More fundamentally, there remains an alertness to the darkness of ‘love’, whatever that might be, without turning to tragedy; a sense of fantasy by turns wide-eyed and surrealistic that seems to point in some sense towards The Magic Flute; and a sense in theory (if not, alas, always in practice) that Mozart’s music is the principal reason for our interest. Probing our conceptions of love seems to me a definite advance upon what is in some respects a stock buffa libretto. My thoughts turned to Neuenfels’s Così fan tutte, which I saw in Salzburg in 2000, and almost alone seem to have admired. There was kinship too with Stefan Herheim’s brilliant rethinking (again for Salzburg) of Die Entführung aus dem Serail, a work transformed into a new and yet ancient parable concerning love, sex, and gender. Herheim’s staging is more thoroughly thought through, partly, I suspect, because he has a superior ear for music, and also (perhaps a related point) because he never stoops to banality. But if, as I hope, the Neuenfels ‘work’ should be released on DVD, it ought to be seen. It would, moreover, be interesting to see whether the shock of the new would bear repetition. There is, in any case, more than a hint here of Berlin’s Komische Oper invading the Staatsoper, just as Harry Kupfer once made that same journey – a sense of welcome cross-fertilisation in the city’s operatic world.

The Staatskapelle Berlin was on excellent form throughout. Though not so often recognised as such, this is one of the world’s great Mozart orchestras, indeed one of the world’s great orchestras. There was fullness of tone without over-ripeness; woodwind contributions were simply delectable. If Christopher Moulds began the Overture with incessant haste, his reading soon calmed down without that entailing a loss of inner life. The delights (and they are manifold) of Mozart’s scoring were present for all to hear, even if listeners (as many understandably did) were confused or even appalled by what they saw on stage. The cast was excellent too. Joel Prieto’s honeyed tone made light yet substantial work of Count Belfiore. The match with Annette Dasch’s somewhat more hochdramatisch soprano might on paper have seemed questionable, but in practice worked very well, Dasch’s Sandrina offering cleanness of tone and dramatic commitment in equal measure. Alex Penda’s Arminda impressed in very much the same fashion, seizing her role by the scruff of the neck, and turning it into something beyond the call of duty. Aris Argiris offered a different experience, as befits Nardo, warmer, more buffo, welcome in its reinstatement of tendencies of character and genre the staging sometimes overlooked – or at least played down. But all of those participating brought something, both individually and collectively, to the experience. In an opera of this nature, and a staging of this nature, one needs a true sense of company, a sense that was here most impressively achieved, whether in vocal, acting, or orchestral contribution.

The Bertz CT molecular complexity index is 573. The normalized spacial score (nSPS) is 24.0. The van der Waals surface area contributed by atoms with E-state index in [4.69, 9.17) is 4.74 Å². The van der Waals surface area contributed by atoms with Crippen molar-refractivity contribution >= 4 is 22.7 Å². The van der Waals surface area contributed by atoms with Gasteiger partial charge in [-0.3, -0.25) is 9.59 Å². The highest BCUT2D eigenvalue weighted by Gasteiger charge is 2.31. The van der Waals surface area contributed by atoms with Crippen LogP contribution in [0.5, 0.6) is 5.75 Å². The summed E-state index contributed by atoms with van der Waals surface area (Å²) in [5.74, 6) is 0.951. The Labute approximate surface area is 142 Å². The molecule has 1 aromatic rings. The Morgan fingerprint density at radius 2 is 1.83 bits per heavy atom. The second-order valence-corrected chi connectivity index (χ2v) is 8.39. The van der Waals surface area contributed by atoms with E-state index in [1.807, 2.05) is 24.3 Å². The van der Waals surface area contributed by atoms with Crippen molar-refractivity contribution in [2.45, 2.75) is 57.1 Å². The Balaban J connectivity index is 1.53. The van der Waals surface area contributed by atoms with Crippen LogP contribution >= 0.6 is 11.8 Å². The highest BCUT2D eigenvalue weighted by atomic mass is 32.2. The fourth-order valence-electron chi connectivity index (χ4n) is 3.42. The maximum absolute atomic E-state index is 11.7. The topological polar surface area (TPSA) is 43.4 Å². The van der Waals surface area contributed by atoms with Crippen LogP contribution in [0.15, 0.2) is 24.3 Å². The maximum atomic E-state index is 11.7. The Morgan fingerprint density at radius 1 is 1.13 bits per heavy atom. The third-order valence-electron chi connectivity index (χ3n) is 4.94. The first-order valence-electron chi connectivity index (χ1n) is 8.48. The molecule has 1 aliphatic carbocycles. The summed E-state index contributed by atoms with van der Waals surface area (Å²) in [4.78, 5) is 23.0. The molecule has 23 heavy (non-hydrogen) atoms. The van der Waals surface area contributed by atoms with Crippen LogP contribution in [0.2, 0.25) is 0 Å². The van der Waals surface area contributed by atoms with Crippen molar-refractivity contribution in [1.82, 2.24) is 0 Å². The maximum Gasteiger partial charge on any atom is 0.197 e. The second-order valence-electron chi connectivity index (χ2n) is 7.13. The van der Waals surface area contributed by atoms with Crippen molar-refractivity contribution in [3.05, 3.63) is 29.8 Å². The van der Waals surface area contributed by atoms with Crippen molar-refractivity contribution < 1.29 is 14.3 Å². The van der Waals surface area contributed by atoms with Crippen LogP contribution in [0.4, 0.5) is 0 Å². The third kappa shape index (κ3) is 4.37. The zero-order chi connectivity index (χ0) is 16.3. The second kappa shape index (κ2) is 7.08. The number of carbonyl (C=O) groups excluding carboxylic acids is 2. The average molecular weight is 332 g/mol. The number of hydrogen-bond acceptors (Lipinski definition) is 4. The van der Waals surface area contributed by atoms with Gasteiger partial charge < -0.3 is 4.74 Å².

Mark Berry